The C&D and beyond.
The sun was going down as we arrived just off Port Penn, Delaware and the locals were swarming at the end of opening day for Rock Fish. We had come off the river and gone behind the underwater dike and dropped anchor near Reedy Island. Fishermen and fisherwomen, young and old, in all manner of boats, shouted back and forth checking on each other's haul. Everyone seemed to know everyone else and
|Port Penn Sunset|
As was our habit, we woke with the freshening dawn and hoisted the anchor. And as usual we were greeted with an amazing sunrise. Eleanor glided back
The C&D Canal connects the Chesapeake and the Delaware Rivers; hence the name. We entered at the eastern end, and it was marsh to the south and woods to the north, for miles straddling the dead straight canal. It was beautiful in its own way but not overly inspiring just the same. The wilderness was broken occasionally by a fixed span bridge looming out of the trees. We passed a marina hidden back in an oxbow created by the canal cutting off what was a bend in the river. Chesapeake City, DE is a charming river town with an inviting marina on the north shore and a couple interesting looking restaurants in town to the south. We passed rambled down homesteads, fabulous vacation homes and a boatyard with tugs and barges in varying states of repair or neglect. We were moving toward our destination and it was a beautiful, if slightly overcast day.
Through the canal, we reached the relatively open water of the Elk River. We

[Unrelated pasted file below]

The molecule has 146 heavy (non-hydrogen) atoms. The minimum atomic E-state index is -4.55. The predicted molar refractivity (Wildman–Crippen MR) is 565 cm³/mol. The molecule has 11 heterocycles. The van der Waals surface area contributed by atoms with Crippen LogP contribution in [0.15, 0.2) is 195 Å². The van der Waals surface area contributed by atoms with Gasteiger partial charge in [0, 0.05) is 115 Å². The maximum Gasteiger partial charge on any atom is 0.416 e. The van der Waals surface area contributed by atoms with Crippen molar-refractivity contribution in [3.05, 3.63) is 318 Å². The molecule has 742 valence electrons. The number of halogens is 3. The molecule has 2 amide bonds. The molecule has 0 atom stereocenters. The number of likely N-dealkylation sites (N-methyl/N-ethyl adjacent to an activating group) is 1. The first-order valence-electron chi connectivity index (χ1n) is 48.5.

|Open Water again.|
As we got further into the upper Chesapeake, the commercial traffic increased. There were barges and tugs with strange assortments of cargo and gear. We passed by the mouths of the Bush River, the Gunpowder River and the Back River. At the confluence with the Patapsco River, came much more traffic and
|The Ugly Side of Consumerism|
Just under the bridge and off to the west, we got out of the ship traffic and smack into the cacophony of America's Sailing Capital - Annapolis, MD. We dodged a group of dinghy racers, stayed out of the way of buzzing launches, tried to interpret where the anchorage actually was and which boats were actually anchored. Beyond the anchorage into town, the mooring balls were all occupied and the whole space thrummed with activity. Much had changed since the captain was last here. Alex gave me the wheel and I kept Eleanor in a slow circle as he went below and poured over the chart.
Alex emerged, as captains do, with a plan. We could just fit under the Baltimore Annapolis Blvd Bridge. Beyond it, Skipper Bob's ICW Anchorage List promised a quiet anchorage in a creek where the Navy had some hurricane moorings. We strained our necks watching the massive concrete bridge beams flirt with Eleanor's masthead antenna, but we made it under - just. Beyond the bridge and a little farther upriver, we found the peaceful creek and dropped anchor between a beautiful old trawler and a little sailboat. Eight or ten other boats gently
|Sunrise over the Bay Bridge|